FIG. 1 depicts an exemplary embodiment of an electrical system 100 suitable for use as an automotive drive system for a vehicle 102. In an exemplary embodiment, the electrical system 100 includes, without limitation, an energy source 104, a power inverter module 106, a motor 108, and a controller 110. A capacitor 112 may be coupled between the energy source 104 and the inverter module 106 such that the capacitor 112 and energy source 104 are electrically parallel. In this regard, the capacitor 112 may alternatively be referred to as the DC link capacitor or bulk capacitor. In an exemplary embodiment, the controller 110 operates the inverter module 106 to achieve a desired power flow between the energy source 104 and the motor 108 and reduce ripple current, as described below.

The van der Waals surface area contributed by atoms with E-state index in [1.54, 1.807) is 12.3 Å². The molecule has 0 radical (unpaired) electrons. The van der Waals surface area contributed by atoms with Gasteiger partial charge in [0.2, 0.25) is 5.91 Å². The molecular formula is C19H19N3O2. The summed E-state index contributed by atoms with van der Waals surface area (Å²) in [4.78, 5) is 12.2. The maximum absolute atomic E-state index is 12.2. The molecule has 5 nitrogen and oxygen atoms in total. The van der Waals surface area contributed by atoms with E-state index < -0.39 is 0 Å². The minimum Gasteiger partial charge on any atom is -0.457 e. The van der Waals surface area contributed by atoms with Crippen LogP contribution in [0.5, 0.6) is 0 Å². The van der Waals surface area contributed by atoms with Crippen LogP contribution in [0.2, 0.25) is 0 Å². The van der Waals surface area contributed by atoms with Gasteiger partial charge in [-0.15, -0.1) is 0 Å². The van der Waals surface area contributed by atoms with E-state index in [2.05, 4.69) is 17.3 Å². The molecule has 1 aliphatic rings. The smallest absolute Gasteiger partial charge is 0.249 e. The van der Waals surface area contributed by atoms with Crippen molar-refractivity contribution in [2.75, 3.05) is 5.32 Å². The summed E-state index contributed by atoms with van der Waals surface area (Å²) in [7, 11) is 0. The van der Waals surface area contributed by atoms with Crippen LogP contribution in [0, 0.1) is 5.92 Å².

The vehicle 102 is preferably realized as an automobile, such as, for example, a sedan, a wagon, a truck, or a sport utility vehicle (SUV), and may be two-wheel drive (2WD) (i.e., rear-wheel drive or front-wheel drive), four-wheel drive (4WD), or all-wheel drive (AWD). The vehicle 102 may also incorporate any one of, or combination of, a number of different types of engines, such as, for example, a gasoline or diesel fueled combustion engine, a “flex fuel vehicle” (FFV) engine (i.e., using a mixture of gasoline and alcohol), a gaseous compound (e.g., hydrogen and natural gas) fueled engine, a combustion/electric motor hybrid engine, and an electric motor. In this regard, the energy source 104 may comprise a battery, a fuel cell (or fuel cell stack), an ultracapacitor, a controlled generator output, or another suitable voltage source. The battery may be any type of battery suitable for use in a desired application, such as a lead acid battery, a lithium-ion battery, a nickel-metal battery, or another rechargeable battery.